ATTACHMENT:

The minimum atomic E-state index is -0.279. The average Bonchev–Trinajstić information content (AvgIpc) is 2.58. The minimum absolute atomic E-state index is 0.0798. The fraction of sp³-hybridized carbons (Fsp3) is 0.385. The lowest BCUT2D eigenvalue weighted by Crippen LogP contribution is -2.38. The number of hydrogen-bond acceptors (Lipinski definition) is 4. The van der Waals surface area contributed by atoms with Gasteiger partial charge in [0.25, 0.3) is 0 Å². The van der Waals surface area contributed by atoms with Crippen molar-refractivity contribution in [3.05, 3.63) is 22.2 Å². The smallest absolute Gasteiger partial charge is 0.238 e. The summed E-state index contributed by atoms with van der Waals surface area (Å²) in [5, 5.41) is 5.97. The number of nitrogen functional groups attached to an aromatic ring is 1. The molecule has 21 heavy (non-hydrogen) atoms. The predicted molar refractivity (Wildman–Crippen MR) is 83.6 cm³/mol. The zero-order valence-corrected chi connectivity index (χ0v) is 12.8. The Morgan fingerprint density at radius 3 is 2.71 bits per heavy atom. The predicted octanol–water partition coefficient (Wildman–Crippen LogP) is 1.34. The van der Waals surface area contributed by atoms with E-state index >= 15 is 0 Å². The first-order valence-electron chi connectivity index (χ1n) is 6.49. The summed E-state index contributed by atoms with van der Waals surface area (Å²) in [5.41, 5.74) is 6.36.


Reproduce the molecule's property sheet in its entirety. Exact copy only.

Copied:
The minimum atomic E-state index is -0.279. The average Bonchev–Trinajstić information content (AvgIpc) is 2.58. The minimum absolute atomic E-state index is 0.0798. The fraction of sp³-hybridized carbons (Fsp3) is 0.385. The lowest BCUT2D eigenvalue weighted by Crippen LogP contribution is -2.38. The number of hydrogen-bond acceptors (Lipinski definition) is 4. The van der Waals surface area contributed by atoms with Gasteiger partial charge in [0.25, 0.3) is 0 Å². The van der Waals surface area contributed by atoms with Crippen molar-refractivity contribution in [3.05, 3.63) is 22.2 Å². The smallest absolute Gasteiger partial charge is 0.238 e. The summed E-state index contributed by atoms with van der Waals surface area (Å²) in [5, 5.41) is 5.97. The number of nitrogen functional groups attached to an aromatic ring is 1. The molecule has 21 heavy (non-hydrogen) atoms. The predicted molar refractivity (Wildman–Crippen MR) is 83.6 cm³/mol. The zero-order valence-corrected chi connectivity index (χ0v) is 12.8. The Morgan fingerprint density at radius 3 is 2.71 bits per heavy atom. The predicted octanol–water partition coefficient (Wildman–Crippen LogP) is 1.34. The van der Waals surface area contributed by atoms with E-state index >= 15 is 0 Å². The first-order valence-electron chi connectivity index (χ1n) is 6.49. The summed E-state index contributed by atoms with van der Waals surface area (Å²) in [5.41, 5.74) is 6.36.